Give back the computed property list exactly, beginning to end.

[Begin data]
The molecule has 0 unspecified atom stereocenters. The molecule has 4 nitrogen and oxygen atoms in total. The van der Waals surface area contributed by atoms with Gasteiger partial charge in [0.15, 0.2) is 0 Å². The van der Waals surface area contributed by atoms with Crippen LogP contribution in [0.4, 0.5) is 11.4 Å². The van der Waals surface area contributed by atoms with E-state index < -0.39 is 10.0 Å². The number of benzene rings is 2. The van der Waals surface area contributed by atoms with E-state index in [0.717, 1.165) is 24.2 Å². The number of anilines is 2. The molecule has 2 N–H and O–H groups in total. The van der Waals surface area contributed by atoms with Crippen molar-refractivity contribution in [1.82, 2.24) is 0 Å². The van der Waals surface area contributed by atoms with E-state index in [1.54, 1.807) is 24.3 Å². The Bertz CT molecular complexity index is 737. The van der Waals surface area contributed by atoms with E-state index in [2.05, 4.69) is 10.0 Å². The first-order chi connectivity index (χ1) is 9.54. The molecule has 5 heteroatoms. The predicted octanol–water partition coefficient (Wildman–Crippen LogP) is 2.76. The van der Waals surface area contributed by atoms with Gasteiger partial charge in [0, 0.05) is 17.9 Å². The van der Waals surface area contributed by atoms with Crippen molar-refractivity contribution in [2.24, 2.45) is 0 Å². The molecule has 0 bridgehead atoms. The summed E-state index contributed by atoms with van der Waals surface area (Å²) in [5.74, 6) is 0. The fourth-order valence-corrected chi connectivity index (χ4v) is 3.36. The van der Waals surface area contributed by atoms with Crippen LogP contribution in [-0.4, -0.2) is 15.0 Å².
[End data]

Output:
The molecule has 0 unspecified atom stereocenters. The molecule has 4 nitrogen and oxygen atoms in total. The van der Waals surface area contributed by atoms with Gasteiger partial charge in [0.15, 0.2) is 0 Å². The van der Waals surface area contributed by atoms with Crippen LogP contribution in [0.4, 0.5) is 11.4 Å². The van der Waals surface area contributed by atoms with E-state index < -0.39 is 10.0 Å². The number of benzene rings is 2. The van der Waals surface area contributed by atoms with E-state index in [0.717, 1.165) is 24.2 Å². The number of anilines is 2. The molecule has 2 N–H and O–H groups in total. The van der Waals surface area contributed by atoms with Crippen molar-refractivity contribution in [1.82, 2.24) is 0 Å². The van der Waals surface area contributed by atoms with E-state index in [1.54, 1.807) is 24.3 Å². The Bertz CT molecular complexity index is 737. The van der Waals surface area contributed by atoms with E-state index in [2.05, 4.69) is 10.0 Å². The first-order chi connectivity index (χ1) is 9.54. The molecule has 5 heteroatoms. The predicted octanol–water partition coefficient (Wildman–Crippen LogP) is 2.76. The van der Waals surface area contributed by atoms with Gasteiger partial charge in [0, 0.05) is 17.9 Å². The van der Waals surface area contributed by atoms with Crippen molar-refractivity contribution in [2.24, 2.45) is 0 Å². The molecule has 0 bridgehead atoms. The summed E-state index contributed by atoms with van der Waals surface area (Å²) in [5.74, 6) is 0. The fourth-order valence-corrected chi connectivity index (χ4v) is 3.36. The van der Waals surface area contributed by atoms with Crippen LogP contribution in [-0.4, -0.2) is 15.0 Å².